December Meeting Notice and Newsletter

December 14th, 2009 – Our 9th Meeting

The next meeting of the Nashville (TN) Civil War Roundtable will be on Monday, December 14th, 2009, in the visitor’s center of Ft. Negley Park, a unit of Metro Parks, Nashville, TN. This is located off I-65 just south of downtown between 4th Avenue South and 8th Avenue South on Edgehill Avenue/Chestnut Avenue. Take Exit 81, Wedgewood Avenue, off I-65 and follow the signs to the Science Museum. The meeting begins at 7:00 PM and is always open to the public. Members please bring a friend or two – new recruits are always welcomed.

NOTE – since the third Monday of the month, our usual meeting date, falls on the same week as Christmas, we decided to move the date up to the 14th so more people would be able to attend.

OUR SPEAKER AND TOPIC:

“ARTILLERY IN THE FORT DONELSON CAMPAIGN”

As in many battles of the Civil War, the artillery side of things is often overlooked. The Fort Donelson Campaign is no exception. Although the guns used in this campaign for both armies were smaller calibers than what would come later in the war, they were still quite effective in doing their job on offense and defense. When you add in the larger guns of the Union Navy and the Confederate water batteries, at both Forts Henry and Donelson, then you have artillery capability of a much larger scale which both sides used very effectively.

John Walsh, a member of the Clarksville CWRT, will discuss the use of artillery by both armies and the Union Navy in this vital campaign showing its capabilities, limitations, types of ammunition used, organization, leadership and effectiveness.

John Walsh works in the medical industry. He is also a well respected relic hunter and dealer who, along with his wife Nikki, own Fort Donelson Relics, in Dover, Tennessee. John also is a collector and expert on Civil War era photography and has done a lot of research on Birge’s Sharpshooter’s (14th Missouri Infantry/66th Illinois Infantry) and their role in the Civil War. He has submitted an article to Military Images and has presented Civil War programs around Tennessee. He is also an expert tour guide for the Ft. Donelson campaign. Please join us for another outstanding and entertaining program by John Walsh.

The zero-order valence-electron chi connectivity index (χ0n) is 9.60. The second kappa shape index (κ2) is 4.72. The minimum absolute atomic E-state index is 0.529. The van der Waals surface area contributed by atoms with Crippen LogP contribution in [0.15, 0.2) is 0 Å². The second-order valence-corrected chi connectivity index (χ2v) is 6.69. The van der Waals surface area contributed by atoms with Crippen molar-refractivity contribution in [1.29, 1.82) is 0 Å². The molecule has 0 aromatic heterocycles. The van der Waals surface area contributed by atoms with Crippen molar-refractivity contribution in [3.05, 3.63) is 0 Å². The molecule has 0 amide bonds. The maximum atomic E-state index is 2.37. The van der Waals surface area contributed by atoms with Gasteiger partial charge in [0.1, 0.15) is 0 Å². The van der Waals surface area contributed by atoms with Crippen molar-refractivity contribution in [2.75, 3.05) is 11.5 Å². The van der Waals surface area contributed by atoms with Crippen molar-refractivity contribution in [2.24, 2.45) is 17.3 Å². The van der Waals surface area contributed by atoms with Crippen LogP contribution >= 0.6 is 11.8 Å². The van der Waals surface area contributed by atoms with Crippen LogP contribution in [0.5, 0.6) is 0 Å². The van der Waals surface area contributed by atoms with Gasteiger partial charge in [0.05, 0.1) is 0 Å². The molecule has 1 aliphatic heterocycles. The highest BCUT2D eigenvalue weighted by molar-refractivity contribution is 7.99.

LAST MONTH’S MEETING

Karel Lea Biggs of the Clarksville and Nashville CWRTs did her presentation on Confederate shortages and substitutions during the Civil War. Although this has been one of her most requested talks for some time, the Nashville presentation included the debut of her new PowerPoint to accompany her discussion. The program served as a nice reminder of what people under the stress of war had to do to get through their daily lives without many of the regular staples of their life. We also learned about some terrific – and not so terrific – ingenuity these people used to create substitutes for much of what was missing. The program was followed by an entertaining and delightful discussion about the topic. Thanks Karel Lea!

FUTURE PROGRAMS (please check our new web site for other events):

January, 2010 – Thomas Cartwright, historian/author – “The Battle of Thompson’s Station”
February, 2010 – Kent Wright, Tennessee Valley CWRT, Huntsville, AL – “Naval Warfare on the Western Rivers”
March, 2010 – Thomas Flagel, historian and author – topic TBA
April, 2010 – Krista Castillo, Nashville CWRT – topic TBA
May, 2010 – Greg Biggs, author/historian – “The Atlanta Campaign, Part 1 – The Road To Kennesaw”
June, 2010 – Jim Lewis, Stones River National Battlefield, “Cavalry Operations in the Stones River Campaign”
July, 2010 – Joseph Reinhart, Louisville CWRT and author – “McCook’s Dutchmen: The 9th Ohio Infantry”
August, 2010 – Tom Parsons, Corinth National Battlefield – “The Battles For Corinth”
September 2010 – Greg Biggs, author/historian – “The Atlanta Campaign, Part 2 – The Chattahoochee To Jonesboro”
October 2010 – Gail Stephens, author/historian, Baltimore, MD. – “Gen. Lew Wallace” (Based on her upcoming biography)
November, 2010 – Dr. William Glenn Robertson, US Army Combat Studies Institute, Ft. Leavenworth, KS – “A Tale Of Two Orders in the Battle of Chickamauga”
December, 2010 – TBA

MEMBERS AND DUES: